BYOD Policy Part 5 | Ownership of Social Media Content & Account

State legislatures are enacting employee social media privacy laws fast and furious.

In their wake, they leave confusion.  To address the confusion, this post offers sample employment policy language.

Many States, Many Standards

California Assembly Bill 1844 says an employer may not require an employee to “Disclose a username or password for the purpose of accessing personal social media.”

AB 1844 broadly defines “social media” as “electronic content,” including but not limited to email, video and so on.  It also broadly defines “social media” as “an electronic service or account.”  So, under AB 1844, social media means much more than Facebook and Twitter.

Non-Uniformity of Law

California is just one state.  Other states like Illinois and Maryland have enacted legislation on roughly similar topics, but each state uses different words and standards.

This proliferation of non-uniform laws makes it difficult for an employer to craft policy.  Many employers have employees who are mobile, spread geographically and operating on the Internet, where jurisdiction is overlapping and confused.  Does California law apply?  Or is it Illinois law, or Maryland law?  What’s more, any policy you write today could tomorrow run afoul of new legislation enacted in Maine, or Alberta . . . or Japan.

Holding Employers Accountable

Social Networking for Business
Law generally expects an employer to supervise or be accountable for what an employee is doing – within the scope of his employment -- whether the employee is doing it by way of an automobile, the postal service, face-to-face communications, or “social media” like email, video, text messages and online accounts.

For example, if an employee, like an executive, uses email, video or Facebook to represent himself as an agent of the employer, the employer could be held accountable for the contracts formed through this media.  Further, the employer could need access to the executive’s social media records to show compliance with regulations, or just to know (for purposes of internal control) what the executive told a subordinate to do.

Dividing Personal Media and Work Media?

California’s Senate Bill 1349 protects “personal social media”; the implication is that it does not protect media used for “work” or “business.”

But it is easy for personal media and work media to get mixed up.  It is common, for example, for an employee to use a Gmail account for both personal communications and business communications.

How should the employer and employee divide these two kinds of media when they are mixed?  The legislature does not explain.

Lawsuits Over Ownership and Control

Employers and employees have fought in court over who owns a social media account.  Linda Eagle argued unsuccessfully in federal court that her former employer, Edcomm, violated the federal Computer Fraud and Abuse Act when it locked her out of a LinkedIn account that she had started and had used partially for her own purposes.  The court sided with the employer, noting that Ms. Eagle had shared log-on credentials with other Edcomm employees and had transacted some business through the account on behalf of Edcomm.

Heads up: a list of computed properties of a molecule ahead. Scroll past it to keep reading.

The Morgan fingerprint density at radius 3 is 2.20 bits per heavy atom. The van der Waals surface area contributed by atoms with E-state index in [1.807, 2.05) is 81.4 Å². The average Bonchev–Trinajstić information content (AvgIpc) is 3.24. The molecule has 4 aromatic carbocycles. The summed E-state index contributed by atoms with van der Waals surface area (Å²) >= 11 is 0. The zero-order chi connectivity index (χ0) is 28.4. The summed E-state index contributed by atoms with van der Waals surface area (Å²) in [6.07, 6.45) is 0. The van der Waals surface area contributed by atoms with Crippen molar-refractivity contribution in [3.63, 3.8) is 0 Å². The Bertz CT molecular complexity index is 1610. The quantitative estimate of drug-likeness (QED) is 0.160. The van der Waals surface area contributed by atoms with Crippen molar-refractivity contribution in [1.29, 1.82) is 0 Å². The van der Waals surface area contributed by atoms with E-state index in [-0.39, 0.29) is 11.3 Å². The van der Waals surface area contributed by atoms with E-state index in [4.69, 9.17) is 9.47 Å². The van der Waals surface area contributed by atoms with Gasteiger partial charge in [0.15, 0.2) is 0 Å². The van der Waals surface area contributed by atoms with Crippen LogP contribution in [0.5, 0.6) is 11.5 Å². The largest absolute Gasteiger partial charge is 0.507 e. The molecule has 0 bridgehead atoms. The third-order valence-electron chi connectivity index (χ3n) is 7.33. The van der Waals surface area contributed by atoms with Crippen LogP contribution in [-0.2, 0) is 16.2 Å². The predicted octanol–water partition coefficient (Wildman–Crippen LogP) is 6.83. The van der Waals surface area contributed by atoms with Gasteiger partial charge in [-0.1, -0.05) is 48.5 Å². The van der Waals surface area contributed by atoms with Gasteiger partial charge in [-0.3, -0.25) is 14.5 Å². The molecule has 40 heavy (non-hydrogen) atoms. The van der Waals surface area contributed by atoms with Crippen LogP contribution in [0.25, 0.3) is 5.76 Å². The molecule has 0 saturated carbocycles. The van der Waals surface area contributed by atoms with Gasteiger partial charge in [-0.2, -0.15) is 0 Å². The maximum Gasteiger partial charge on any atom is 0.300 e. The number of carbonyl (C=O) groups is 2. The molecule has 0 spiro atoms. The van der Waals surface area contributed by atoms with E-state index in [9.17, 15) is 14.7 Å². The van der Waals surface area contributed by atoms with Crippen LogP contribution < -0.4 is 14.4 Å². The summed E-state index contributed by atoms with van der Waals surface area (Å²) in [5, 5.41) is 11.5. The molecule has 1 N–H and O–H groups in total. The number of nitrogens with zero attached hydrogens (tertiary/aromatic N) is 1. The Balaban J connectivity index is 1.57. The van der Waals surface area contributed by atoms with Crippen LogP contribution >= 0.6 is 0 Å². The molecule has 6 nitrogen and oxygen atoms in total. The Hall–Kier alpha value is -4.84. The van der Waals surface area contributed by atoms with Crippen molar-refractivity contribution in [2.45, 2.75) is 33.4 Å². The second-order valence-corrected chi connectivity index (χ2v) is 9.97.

How to Write BYOD Policy?

This blog features a series of posts on how to write policy for “bring your own device” (BYOD).  The series recognizes that the BYOD topic covers more than just “devices”; it also covers service accounts like Gmail and LinkedIn.  In other words, the series covers what California AB 1844 defines as “social media.”

The series views BYOD “policy” between employer and employee as embracing more than just policy.  It offers language for a contract between the employer and employee.

What do you think of the following sample BYOD clause?

If an employee makes any substantial use of a Service for work, then the employee grants to employer the option to acquire ownership (all of the employee’s right, title and interest) to the Service, at any time, for ten dollars.

This clause attempts to provide a clear resolution to the question of who owns an account when an employee uses the account for business.

Avoid Accessing Personal Content?

Suppose a California employer was to invoke the quoted BYOD policy clause, pay $10, and take control of an account.  Would the employer normally be wise to access the employee’s personal content in that account?  I’d say no.

However, the employer may need to control the account and access business-related content.  The employer might be wise to take steps (such as using a third party to search the account) to find the business content, while ignoring the personal content.

Dear Reader: What do you think of the clause I propose above?



Mr. Wright teaches the Law of Data Security and Investigations at the SANS Institute.

See other posts in this BYOD series:

Part 1
Part 2
Part 3
Part 4
How to Confiscate Phone or Other Device